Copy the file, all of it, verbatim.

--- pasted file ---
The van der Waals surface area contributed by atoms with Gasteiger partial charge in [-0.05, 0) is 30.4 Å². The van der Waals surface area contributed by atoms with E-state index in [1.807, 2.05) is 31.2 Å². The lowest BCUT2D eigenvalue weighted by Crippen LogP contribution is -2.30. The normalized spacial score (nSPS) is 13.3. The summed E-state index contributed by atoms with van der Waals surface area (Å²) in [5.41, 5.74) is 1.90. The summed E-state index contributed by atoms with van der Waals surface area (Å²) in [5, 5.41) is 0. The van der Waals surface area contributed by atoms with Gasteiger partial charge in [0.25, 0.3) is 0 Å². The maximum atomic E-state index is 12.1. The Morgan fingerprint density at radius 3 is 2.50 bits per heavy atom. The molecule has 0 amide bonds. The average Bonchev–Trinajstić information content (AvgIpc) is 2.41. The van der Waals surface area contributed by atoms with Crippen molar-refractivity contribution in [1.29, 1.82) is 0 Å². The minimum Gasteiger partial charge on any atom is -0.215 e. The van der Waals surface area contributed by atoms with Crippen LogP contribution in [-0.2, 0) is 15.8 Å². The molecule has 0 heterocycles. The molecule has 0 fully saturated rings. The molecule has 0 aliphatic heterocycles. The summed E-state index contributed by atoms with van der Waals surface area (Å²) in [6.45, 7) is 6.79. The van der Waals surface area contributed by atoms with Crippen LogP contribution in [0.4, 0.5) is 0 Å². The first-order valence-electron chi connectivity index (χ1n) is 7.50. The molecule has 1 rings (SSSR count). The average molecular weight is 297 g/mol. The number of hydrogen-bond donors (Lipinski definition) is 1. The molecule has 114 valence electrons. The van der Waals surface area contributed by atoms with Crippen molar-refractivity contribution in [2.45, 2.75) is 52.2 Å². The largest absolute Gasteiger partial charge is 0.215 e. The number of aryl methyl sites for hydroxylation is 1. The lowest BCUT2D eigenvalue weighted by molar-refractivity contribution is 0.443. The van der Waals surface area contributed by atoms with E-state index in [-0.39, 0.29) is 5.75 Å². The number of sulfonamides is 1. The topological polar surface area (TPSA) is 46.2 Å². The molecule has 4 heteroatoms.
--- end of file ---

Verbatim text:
The van der Waals surface area contributed by atoms with Gasteiger partial charge in [-0.05, 0) is 30.4 Å². The van der Waals surface area contributed by atoms with E-state index in [1.807, 2.05) is 31.2 Å². The lowest BCUT2D eigenvalue weighted by Crippen LogP contribution is -2.30. The normalized spacial score (nSPS) is 13.3. The summed E-state index contributed by atoms with van der Waals surface area (Å²) in [5.41, 5.74) is 1.90. The summed E-state index contributed by atoms with van der Waals surface area (Å²) in [5, 5.41) is 0. The van der Waals surface area contributed by atoms with Gasteiger partial charge in [0.25, 0.3) is 0 Å². The maximum atomic E-state index is 12.1. The Morgan fingerprint density at radius 3 is 2.50 bits per heavy atom. The molecule has 0 amide bonds. The average Bonchev–Trinajstić information content (AvgIpc) is 2.41. The van der Waals surface area contributed by atoms with Crippen molar-refractivity contribution in [1.29, 1.82) is 0 Å². The minimum Gasteiger partial charge on any atom is -0.215 e. The van der Waals surface area contributed by atoms with Crippen LogP contribution in [-0.2, 0) is 15.8 Å². The molecule has 0 heterocycles. The molecule has 0 fully saturated rings. The molecule has 0 aliphatic heterocycles. The summed E-state index contributed by atoms with van der Waals surface area (Å²) in [6.45, 7) is 6.79. The van der Waals surface area contributed by atoms with Crippen LogP contribution in [0.4, 0.5) is 0 Å². The first-order valence-electron chi connectivity index (χ1n) is 7.50. The molecule has 1 rings (SSSR count). The average molecular weight is 297 g/mol. The number of hydrogen-bond donors (Lipinski definition) is 1. The molecule has 114 valence electrons. The van der Waals surface area contributed by atoms with Crippen molar-refractivity contribution in [2.45, 2.75) is 52.2 Å². The largest absolute Gasteiger partial charge is 0.215 e. The number of aryl methyl sites for hydroxylation is 1. The lowest BCUT2D eigenvalue weighted by molar-refractivity contribution is 0.443. The van der Waals surface area contributed by atoms with E-state index in [-0.39, 0.29) is 5.75 Å². The number of sulfonamides is 1. The topological polar surface area (TPSA) is 46.2 Å². The molecule has 4 heteroatoms.